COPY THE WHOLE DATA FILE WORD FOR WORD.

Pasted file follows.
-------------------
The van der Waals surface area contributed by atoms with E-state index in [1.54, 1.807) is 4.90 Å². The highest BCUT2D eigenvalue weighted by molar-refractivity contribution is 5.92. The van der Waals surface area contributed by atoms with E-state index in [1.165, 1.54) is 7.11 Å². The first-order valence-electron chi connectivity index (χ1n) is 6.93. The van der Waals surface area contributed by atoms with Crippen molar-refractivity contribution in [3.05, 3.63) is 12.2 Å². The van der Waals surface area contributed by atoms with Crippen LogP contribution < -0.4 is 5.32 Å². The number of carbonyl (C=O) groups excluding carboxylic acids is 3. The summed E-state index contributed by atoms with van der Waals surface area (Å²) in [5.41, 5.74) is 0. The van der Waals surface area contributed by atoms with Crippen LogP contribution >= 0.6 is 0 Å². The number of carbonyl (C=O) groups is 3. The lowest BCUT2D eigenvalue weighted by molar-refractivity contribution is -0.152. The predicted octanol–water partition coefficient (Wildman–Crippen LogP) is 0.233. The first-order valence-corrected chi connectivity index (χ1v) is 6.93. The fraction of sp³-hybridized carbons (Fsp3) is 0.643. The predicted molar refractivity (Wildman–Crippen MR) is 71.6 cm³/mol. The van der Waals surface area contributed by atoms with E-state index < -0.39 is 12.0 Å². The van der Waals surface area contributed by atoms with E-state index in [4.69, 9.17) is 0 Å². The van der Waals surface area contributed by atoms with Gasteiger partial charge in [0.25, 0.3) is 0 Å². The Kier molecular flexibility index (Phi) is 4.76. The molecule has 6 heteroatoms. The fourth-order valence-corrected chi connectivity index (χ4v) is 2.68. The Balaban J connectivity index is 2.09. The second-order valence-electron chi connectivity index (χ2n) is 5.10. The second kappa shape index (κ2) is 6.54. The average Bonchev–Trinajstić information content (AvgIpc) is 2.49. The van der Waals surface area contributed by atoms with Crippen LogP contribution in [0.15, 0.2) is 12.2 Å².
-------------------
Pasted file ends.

The van der Waals surface area contributed by atoms with E-state index in [1.54, 1.807) is 4.90 Å². The highest BCUT2D eigenvalue weighted by molar-refractivity contribution is 5.92. The van der Waals surface area contributed by atoms with E-state index in [1.165, 1.54) is 7.11 Å². The first-order valence-electron chi connectivity index (χ1n) is 6.93. The van der Waals surface area contributed by atoms with Crippen molar-refractivity contribution in [3.05, 3.63) is 12.2 Å². The van der Waals surface area contributed by atoms with Crippen LogP contribution < -0.4 is 5.32 Å². The number of carbonyl (C=O) groups excluding carboxylic acids is 3. The summed E-state index contributed by atoms with van der Waals surface area (Å²) in [5.41, 5.74) is 0. The van der Waals surface area contributed by atoms with Crippen LogP contribution >= 0.6 is 0 Å². The number of carbonyl (C=O) groups is 3. The lowest BCUT2D eigenvalue weighted by molar-refractivity contribution is -0.152. The predicted octanol–water partition coefficient (Wildman–Crippen LogP) is 0.233. The first-order valence-corrected chi connectivity index (χ1v) is 6.93. The fraction of sp³-hybridized carbons (Fsp3) is 0.643. The predicted molar refractivity (Wildman–Crippen MR) is 71.6 cm³/mol. The van der Waals surface area contributed by atoms with E-state index < -0.39 is 12.0 Å². The van der Waals surface area contributed by atoms with E-state index in [4.69, 9.17) is 0 Å². The van der Waals surface area contributed by atoms with Gasteiger partial charge in [0.25, 0.3) is 0 Å². The Kier molecular flexibility index (Phi) is 4.76. The molecule has 6 heteroatoms. The fourth-order valence-corrected chi connectivity index (χ4v) is 2.68. The Balaban J connectivity index is 2.09. The second-order valence-electron chi connectivity index (χ2n) is 5.10. The second kappa shape index (κ2) is 6.54. The average Bonchev–Trinajstić information content (AvgIpc) is 2.49. The van der Waals surface area contributed by atoms with Crippen LogP contribution in [0.15, 0.2) is 12.2 Å².